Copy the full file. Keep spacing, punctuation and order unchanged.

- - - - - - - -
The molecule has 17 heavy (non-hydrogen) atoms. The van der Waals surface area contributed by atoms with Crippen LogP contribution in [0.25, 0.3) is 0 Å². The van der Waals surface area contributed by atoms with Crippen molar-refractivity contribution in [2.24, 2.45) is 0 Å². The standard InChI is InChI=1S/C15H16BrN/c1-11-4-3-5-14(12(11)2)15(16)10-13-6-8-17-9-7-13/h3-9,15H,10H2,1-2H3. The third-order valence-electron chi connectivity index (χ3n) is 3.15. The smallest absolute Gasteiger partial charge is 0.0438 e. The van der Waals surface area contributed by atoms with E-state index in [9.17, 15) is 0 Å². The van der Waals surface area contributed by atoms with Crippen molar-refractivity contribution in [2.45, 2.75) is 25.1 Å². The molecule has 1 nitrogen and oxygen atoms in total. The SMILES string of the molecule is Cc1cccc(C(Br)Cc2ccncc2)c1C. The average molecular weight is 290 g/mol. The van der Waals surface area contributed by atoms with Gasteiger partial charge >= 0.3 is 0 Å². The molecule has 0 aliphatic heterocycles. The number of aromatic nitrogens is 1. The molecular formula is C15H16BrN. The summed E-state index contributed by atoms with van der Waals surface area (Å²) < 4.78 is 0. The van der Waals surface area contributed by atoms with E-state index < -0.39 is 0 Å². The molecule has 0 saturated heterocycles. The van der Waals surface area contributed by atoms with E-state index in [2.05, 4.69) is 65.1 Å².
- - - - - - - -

The molecule has 17 heavy (non-hydrogen) atoms. The van der Waals surface area contributed by atoms with Crippen LogP contribution in [0.25, 0.3) is 0 Å². The van der Waals surface area contributed by atoms with Crippen molar-refractivity contribution in [2.24, 2.45) is 0 Å². The standard InChI is InChI=1S/C15H16BrN/c1-11-4-3-5-14(12(11)2)15(16)10-13-6-8-17-9-7-13/h3-9,15H,10H2,1-2H3. The third-order valence-electron chi connectivity index (χ3n) is 3.15. The smallest absolute Gasteiger partial charge is 0.0438 e. The van der Waals surface area contributed by atoms with E-state index in [9.17, 15) is 0 Å². The van der Waals surface area contributed by atoms with Crippen molar-refractivity contribution in [2.45, 2.75) is 25.1 Å². The molecule has 1 nitrogen and oxygen atoms in total. The SMILES string of the molecule is Cc1cccc(C(Br)Cc2ccncc2)c1C. The average molecular weight is 290 g/mol. The van der Waals surface area contributed by atoms with Gasteiger partial charge >= 0.3 is 0 Å². The molecule has 0 aliphatic heterocycles. The number of aromatic nitrogens is 1. The molecular formula is C15H16BrN. The summed E-state index contributed by atoms with van der Waals surface area (Å²) < 4.78 is 0. The van der Waals surface area contributed by atoms with E-state index < -0.39 is 0 Å². The molecule has 0 saturated heterocycles. The van der Waals surface area contributed by atoms with E-state index in [2.05, 4.69) is 65.1 Å².